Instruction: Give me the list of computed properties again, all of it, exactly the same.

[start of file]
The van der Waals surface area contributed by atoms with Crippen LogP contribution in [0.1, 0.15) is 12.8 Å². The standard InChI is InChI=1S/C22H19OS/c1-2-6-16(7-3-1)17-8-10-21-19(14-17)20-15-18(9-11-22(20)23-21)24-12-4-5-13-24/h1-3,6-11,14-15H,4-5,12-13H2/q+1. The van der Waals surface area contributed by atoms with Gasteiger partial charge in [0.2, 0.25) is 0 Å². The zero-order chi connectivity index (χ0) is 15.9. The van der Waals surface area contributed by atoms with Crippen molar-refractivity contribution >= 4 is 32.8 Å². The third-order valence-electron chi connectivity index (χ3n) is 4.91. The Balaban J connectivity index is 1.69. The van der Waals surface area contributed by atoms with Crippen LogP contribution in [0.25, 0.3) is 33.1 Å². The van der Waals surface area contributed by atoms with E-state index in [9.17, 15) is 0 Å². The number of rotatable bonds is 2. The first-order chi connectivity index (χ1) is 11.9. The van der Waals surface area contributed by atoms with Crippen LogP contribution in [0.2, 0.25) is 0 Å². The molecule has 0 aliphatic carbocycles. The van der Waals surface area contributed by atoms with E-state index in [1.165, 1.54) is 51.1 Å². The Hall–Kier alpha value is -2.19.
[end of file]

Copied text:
The van der Waals surface area contributed by atoms with Crippen LogP contribution in [0.1, 0.15) is 12.8 Å². The standard InChI is InChI=1S/C22H19OS/c1-2-6-16(7-3-1)17-8-10-21-19(14-17)20-15-18(9-11-22(20)23-21)24-12-4-5-13-24/h1-3,6-11,14-15H,4-5,12-13H2/q+1. The van der Waals surface area contributed by atoms with Gasteiger partial charge in [0.2, 0.25) is 0 Å². The zero-order chi connectivity index (χ0) is 15.9. The van der Waals surface area contributed by atoms with Crippen molar-refractivity contribution >= 4 is 32.8 Å². The third-order valence-electron chi connectivity index (χ3n) is 4.91. The Balaban J connectivity index is 1.69. The van der Waals surface area contributed by atoms with Crippen LogP contribution in [0.25, 0.3) is 33.1 Å². The van der Waals surface area contributed by atoms with E-state index in [9.17, 15) is 0 Å². The number of rotatable bonds is 2. The first-order chi connectivity index (χ1) is 11.9. The van der Waals surface area contributed by atoms with Crippen LogP contribution in [0.2, 0.25) is 0 Å². The molecule has 0 aliphatic carbocycles. The van der Waals surface area contributed by atoms with E-state index in [1.165, 1.54) is 51.1 Å². The Hall–Kier alpha value is -2.19.